#### Date of Award

Spring 1960

#### Document Type

Thesis

#### Degree Name

Master of Science in Chemical Engineering - (M.S.)

#### Department

Chemical Engineering

#### First Advisor

Saul I. Kreps

#### Second Advisor

C. L. Mantell

#### Third Advisor

George C. Keeffe

#### Abstract

The absolute viscosity of the normal paraffins C_{5}H_{12} to C_{20}H_{42} was studied to determine a relationship more useful in predicting liquid viscosities than existing correlations such as the methods of Andrade, Souders, Thomas, and Doolittle.

It was found that a function of corresponding liquid states could be designed which related viscosity to the number of carbon atoms. This function, here called liquidity, is defined as the extent to which a substance exists as a liquid with respect to temperature. This function can be expressed mathematically as:

L_{c} = (t - t_{m})/(t_{c} - t_{m}) or L_{b} = (t-t_{m})/(t_{b}-t_{m});

where:

L_{c} = liquidity based on the critical temperature

L_{b} = liquidit based on the normal boiling temperature

t = any temperature, °C

t_{b} = normal boiling temperature, °C

t_{c} = critical temperature, °C

t_{m} = normal melting temperature, °C

Once the basis for liquidity is determined, the denominator in the above expressions remain constant, and the % liquidity becomes a straight line function of the temperature.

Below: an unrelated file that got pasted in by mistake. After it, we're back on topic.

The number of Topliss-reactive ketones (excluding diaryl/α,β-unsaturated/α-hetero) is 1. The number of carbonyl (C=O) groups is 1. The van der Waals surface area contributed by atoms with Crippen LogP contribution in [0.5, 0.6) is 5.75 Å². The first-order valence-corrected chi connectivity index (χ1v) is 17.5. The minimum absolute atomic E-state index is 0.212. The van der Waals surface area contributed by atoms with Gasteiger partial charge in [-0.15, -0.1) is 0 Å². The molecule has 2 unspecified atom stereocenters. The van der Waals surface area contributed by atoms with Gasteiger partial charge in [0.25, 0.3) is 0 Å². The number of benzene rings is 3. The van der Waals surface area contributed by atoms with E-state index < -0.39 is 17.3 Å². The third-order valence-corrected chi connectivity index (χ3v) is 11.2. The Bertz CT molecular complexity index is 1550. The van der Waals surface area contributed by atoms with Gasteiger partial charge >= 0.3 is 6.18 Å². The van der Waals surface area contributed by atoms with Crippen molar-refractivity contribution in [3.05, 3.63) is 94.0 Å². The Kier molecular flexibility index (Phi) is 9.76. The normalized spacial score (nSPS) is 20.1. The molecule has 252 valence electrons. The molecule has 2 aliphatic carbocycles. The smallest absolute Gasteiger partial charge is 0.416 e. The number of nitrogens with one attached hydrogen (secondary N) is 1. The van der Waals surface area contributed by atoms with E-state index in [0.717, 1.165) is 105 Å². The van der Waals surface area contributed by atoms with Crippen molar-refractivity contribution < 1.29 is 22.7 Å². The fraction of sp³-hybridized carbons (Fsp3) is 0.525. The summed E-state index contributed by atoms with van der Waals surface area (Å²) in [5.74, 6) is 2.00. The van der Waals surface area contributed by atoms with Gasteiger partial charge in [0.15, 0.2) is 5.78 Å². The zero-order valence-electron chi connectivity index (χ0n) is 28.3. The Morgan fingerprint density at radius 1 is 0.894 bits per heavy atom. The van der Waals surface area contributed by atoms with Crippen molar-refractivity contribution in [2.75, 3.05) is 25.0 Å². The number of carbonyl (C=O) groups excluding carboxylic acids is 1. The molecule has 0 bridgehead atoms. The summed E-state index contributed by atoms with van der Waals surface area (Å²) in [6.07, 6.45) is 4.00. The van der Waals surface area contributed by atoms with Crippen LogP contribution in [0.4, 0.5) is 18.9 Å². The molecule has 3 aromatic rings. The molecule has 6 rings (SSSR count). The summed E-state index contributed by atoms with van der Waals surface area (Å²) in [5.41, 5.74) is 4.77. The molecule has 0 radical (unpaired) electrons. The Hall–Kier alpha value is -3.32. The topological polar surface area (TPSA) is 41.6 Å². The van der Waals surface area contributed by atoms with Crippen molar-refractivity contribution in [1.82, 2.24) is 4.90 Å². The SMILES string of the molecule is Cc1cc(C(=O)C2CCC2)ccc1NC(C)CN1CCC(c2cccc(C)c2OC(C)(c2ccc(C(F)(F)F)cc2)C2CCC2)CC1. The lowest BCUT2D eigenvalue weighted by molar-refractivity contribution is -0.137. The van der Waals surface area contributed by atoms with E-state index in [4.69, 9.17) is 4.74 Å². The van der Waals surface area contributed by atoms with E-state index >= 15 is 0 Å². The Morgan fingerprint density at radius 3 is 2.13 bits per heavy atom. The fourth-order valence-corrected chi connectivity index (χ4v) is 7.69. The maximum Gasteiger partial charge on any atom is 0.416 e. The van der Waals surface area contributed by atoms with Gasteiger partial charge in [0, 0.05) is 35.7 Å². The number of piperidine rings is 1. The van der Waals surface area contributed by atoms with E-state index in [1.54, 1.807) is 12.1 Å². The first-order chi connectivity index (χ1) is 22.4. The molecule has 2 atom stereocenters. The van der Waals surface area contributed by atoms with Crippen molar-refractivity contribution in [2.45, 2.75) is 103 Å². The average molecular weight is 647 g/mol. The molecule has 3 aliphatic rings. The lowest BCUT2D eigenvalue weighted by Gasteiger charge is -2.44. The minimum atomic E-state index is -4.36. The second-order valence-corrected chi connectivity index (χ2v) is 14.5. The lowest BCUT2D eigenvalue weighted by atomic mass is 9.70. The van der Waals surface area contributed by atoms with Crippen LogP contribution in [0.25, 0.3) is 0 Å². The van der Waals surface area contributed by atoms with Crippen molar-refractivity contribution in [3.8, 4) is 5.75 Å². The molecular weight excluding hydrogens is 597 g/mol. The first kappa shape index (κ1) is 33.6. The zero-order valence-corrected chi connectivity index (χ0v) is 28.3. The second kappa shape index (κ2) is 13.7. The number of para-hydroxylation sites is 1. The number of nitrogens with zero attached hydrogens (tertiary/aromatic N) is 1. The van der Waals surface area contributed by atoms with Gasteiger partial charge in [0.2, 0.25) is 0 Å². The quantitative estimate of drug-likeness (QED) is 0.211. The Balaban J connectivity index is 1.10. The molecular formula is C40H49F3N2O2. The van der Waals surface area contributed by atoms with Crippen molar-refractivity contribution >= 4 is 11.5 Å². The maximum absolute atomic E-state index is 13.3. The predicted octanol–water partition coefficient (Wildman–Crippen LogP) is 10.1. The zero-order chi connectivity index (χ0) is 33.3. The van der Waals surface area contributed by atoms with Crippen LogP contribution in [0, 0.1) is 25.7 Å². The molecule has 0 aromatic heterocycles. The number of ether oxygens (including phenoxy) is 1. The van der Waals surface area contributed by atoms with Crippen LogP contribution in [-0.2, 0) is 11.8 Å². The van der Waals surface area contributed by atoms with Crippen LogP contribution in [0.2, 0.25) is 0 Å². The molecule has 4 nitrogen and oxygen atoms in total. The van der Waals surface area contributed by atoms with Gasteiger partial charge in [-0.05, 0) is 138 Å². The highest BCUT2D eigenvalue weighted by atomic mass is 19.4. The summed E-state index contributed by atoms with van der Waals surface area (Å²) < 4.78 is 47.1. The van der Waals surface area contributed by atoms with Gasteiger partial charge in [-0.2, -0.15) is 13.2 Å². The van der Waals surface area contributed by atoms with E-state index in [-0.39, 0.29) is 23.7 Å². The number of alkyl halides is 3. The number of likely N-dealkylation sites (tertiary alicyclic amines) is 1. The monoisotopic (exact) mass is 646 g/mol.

It was further found that a plot of L_{c} vs. number of carbon atoms for the n - paraffins resulted in curves of iso - viscosity which, when fitted to straight lines, could be used for calculation, extrapolation, or interpolation of viscosity data. Thus, a method was developed for the viscosity prediction of the n - paraffins above C_{4}H_{10} to apply at any temperature within the normal liquid range. Deviations from the experimental values of viscosity to those resulting from the designed liquidity function are within ± 10 per cent for the majority, and less than ± 20 per cent for the extreme cases. This approach to viscosity prediction is valid with or without the availability of experimental data.

#### Recommended Citation

Permutt, Gerald, "Absolute viscosity of the n-paraffin liquids" (1960). *Theses*. 1537.

https://digitalcommons.njit.edu/theses/1537